The Northern Pacific was proud to call Gardiner the “original entrance to Yellowstone National Park” and, from 1903 until Union Pacific built to West Yellowstone in 1908, the only one reached by a railroad. These postcards show views in and around Gardiner. Click any image to download a PDF of that postcard, all of which are 350 KB to 500 KB.
NP’s train station at Gardiner was built on a loop that allowed the train to turn and head back to the main line at Livingston. This card was not issued by the railroad but does present an overview of the town.
This card probably dates from before 1915, the first year automobiles were allowed into Yellowstone. The NP logo on the back shows that it was issued by the railroad.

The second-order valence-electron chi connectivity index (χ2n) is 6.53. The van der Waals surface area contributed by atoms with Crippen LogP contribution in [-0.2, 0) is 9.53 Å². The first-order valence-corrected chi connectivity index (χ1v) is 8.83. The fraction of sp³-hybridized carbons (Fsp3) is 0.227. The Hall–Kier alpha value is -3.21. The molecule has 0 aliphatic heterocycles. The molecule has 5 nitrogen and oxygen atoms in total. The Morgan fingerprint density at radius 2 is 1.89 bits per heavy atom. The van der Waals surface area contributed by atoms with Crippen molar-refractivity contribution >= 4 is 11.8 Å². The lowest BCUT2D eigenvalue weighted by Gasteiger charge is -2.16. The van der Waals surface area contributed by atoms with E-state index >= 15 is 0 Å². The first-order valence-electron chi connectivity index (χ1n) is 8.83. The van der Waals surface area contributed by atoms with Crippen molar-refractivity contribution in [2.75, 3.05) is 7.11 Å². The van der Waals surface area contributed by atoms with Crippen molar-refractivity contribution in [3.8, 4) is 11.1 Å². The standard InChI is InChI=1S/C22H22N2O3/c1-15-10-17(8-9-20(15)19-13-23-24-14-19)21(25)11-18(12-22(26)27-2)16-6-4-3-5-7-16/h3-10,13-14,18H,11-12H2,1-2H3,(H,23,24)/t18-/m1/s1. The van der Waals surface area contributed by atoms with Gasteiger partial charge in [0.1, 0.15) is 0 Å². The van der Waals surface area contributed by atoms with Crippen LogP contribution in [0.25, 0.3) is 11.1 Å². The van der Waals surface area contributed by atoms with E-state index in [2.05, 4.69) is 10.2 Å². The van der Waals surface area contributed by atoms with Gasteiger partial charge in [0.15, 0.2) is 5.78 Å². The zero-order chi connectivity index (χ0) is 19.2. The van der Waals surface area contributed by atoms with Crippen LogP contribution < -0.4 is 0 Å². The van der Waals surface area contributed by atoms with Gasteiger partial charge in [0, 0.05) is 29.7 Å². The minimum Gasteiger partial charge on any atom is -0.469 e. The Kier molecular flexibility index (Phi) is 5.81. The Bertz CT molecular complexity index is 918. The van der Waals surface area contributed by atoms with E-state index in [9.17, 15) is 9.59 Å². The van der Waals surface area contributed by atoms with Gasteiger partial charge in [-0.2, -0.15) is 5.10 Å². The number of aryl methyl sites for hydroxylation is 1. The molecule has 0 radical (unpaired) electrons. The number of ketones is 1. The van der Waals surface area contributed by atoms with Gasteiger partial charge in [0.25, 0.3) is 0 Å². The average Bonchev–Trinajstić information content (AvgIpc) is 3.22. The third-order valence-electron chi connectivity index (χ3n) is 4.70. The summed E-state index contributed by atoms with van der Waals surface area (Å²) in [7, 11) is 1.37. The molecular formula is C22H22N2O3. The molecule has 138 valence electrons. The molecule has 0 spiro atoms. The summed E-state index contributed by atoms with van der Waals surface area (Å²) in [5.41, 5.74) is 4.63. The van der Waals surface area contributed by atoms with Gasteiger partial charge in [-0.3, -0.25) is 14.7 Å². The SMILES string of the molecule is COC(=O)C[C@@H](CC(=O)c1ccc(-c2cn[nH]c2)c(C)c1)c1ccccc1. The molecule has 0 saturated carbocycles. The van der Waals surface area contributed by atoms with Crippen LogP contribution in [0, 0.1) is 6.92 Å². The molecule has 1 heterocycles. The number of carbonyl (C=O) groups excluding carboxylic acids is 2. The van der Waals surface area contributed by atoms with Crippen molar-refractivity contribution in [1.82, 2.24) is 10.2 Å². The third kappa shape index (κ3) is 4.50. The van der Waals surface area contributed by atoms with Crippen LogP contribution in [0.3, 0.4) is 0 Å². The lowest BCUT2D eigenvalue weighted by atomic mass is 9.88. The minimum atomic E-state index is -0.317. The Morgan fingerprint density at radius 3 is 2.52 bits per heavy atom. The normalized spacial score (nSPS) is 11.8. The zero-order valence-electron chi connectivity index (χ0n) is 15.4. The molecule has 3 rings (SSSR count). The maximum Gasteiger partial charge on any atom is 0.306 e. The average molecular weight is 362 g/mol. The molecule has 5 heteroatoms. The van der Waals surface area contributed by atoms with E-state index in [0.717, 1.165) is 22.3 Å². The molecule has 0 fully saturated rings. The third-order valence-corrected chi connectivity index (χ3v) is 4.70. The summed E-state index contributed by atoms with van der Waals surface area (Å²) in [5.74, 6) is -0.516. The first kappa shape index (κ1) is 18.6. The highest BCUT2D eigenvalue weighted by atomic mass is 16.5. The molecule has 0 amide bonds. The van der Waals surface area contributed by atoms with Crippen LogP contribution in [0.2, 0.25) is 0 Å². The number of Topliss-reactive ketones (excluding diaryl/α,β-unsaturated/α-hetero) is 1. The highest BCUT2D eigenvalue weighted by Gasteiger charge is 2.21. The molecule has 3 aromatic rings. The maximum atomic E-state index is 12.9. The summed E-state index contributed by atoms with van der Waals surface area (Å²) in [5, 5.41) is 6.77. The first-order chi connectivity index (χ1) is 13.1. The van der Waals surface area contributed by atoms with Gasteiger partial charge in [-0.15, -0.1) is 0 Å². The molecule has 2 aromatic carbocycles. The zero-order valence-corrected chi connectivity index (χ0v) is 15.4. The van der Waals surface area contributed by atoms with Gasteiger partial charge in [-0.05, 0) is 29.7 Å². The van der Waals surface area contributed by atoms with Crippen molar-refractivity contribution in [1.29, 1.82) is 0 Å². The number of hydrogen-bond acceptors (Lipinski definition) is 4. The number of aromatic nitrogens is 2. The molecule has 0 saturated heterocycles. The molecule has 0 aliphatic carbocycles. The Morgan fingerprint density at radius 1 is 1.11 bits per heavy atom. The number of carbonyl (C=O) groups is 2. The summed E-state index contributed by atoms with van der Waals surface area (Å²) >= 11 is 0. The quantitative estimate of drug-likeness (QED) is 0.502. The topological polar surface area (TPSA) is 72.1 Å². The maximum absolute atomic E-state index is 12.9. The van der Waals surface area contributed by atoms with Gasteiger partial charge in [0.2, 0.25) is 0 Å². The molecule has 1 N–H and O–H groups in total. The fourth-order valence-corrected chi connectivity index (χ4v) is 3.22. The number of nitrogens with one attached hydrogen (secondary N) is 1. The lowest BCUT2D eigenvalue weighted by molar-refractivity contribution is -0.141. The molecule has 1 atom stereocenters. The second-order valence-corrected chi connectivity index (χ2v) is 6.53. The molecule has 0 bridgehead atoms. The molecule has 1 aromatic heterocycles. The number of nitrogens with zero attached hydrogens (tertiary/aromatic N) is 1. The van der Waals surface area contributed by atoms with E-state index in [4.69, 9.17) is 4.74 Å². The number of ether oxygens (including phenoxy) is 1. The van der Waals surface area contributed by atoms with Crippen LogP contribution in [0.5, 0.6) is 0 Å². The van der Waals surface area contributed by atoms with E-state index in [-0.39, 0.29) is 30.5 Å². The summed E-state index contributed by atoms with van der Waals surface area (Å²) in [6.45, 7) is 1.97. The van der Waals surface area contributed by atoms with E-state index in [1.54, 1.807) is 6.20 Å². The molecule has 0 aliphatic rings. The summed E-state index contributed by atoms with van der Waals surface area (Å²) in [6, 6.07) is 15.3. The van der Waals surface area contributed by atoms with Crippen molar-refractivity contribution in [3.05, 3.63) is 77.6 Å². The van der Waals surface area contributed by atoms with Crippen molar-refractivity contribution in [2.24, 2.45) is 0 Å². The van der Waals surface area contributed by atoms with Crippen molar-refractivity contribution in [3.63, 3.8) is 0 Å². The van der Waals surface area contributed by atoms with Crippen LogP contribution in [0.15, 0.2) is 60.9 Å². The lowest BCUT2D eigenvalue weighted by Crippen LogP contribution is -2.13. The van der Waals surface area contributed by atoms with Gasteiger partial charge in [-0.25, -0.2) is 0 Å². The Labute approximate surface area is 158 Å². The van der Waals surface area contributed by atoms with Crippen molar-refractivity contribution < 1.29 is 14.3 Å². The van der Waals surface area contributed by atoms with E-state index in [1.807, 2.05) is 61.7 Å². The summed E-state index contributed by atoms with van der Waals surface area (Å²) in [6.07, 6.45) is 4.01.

Here’s another view of the Yellowstone stagecoach. The fact that the card calls it the “old stagecoach” suggests it may have been issued after 1915 as the transition from stagecoaches to open touring cars wasn’t completed until 1917. No NP logo, but the front says it is based on a photo taken for the NP.
The automobile in this photo dates it to around 1930 plus or minus a couple of years. Again, no NP logo but an NP photo.
Dedicated by Theodore Roosevelt in 1903, the Roosevelt Arch really should be called the Northern Pacific Arch because it was built to commemorate the extension of the NP to Gardiner in that year; previously, the railroad terminated about three miles away at Cinnabar. You can still drive under the 50-foot-tall arch, but the main road bypasses it. This card is postmarked 1923 but strangely missing any address; the message area contains an ad for NP passenger service to Gardiner.
Pronghorns are numerous in Wyoming, though their numbers in Yellowstone were reduced in recent years when elk populations grew out of control. The introduction of wolves probably helped the pronghorn because the wolves are reducing the elk populations. This NP-issued card probably dates to around 1910.